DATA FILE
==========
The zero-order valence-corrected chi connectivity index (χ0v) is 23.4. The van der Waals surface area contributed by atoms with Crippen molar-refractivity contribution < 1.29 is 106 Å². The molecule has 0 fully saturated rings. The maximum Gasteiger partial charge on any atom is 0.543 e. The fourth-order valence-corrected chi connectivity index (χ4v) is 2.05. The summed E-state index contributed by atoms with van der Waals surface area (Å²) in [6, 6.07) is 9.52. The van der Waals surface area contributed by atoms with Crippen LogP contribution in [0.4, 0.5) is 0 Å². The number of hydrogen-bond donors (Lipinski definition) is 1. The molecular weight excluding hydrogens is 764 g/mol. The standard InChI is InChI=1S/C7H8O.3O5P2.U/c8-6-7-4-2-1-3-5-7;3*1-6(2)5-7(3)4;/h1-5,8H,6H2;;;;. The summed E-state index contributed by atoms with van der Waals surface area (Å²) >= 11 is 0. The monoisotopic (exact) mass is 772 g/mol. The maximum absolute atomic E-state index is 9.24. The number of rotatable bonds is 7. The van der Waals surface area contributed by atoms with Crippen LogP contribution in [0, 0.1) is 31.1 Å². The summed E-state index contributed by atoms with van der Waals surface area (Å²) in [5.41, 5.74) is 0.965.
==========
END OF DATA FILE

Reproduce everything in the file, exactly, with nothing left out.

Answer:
The zero-order valence-corrected chi connectivity index (χ0v) is 23.4. The van der Waals surface area contributed by atoms with Crippen molar-refractivity contribution < 1.29 is 106 Å². The molecule has 0 fully saturated rings. The maximum Gasteiger partial charge on any atom is 0.543 e. The fourth-order valence-corrected chi connectivity index (χ4v) is 2.05. The summed E-state index contributed by atoms with van der Waals surface area (Å²) in [6, 6.07) is 9.52. The van der Waals surface area contributed by atoms with Crippen LogP contribution in [0.4, 0.5) is 0 Å². The number of hydrogen-bond donors (Lipinski definition) is 1. The molecular weight excluding hydrogens is 764 g/mol. The standard InChI is InChI=1S/C7H8O.3O5P2.U/c8-6-7-4-2-1-3-5-7;3*1-6(2)5-7(3)4;/h1-5,8H,6H2;;;;. The summed E-state index contributed by atoms with van der Waals surface area (Å²) >= 11 is 0. The monoisotopic (exact) mass is 772 g/mol. The maximum absolute atomic E-state index is 9.24. The number of rotatable bonds is 7. The van der Waals surface area contributed by atoms with Crippen LogP contribution in [0, 0.1) is 31.1 Å². The summed E-state index contributed by atoms with van der Waals surface area (Å²) in [5.41, 5.74) is 0.965.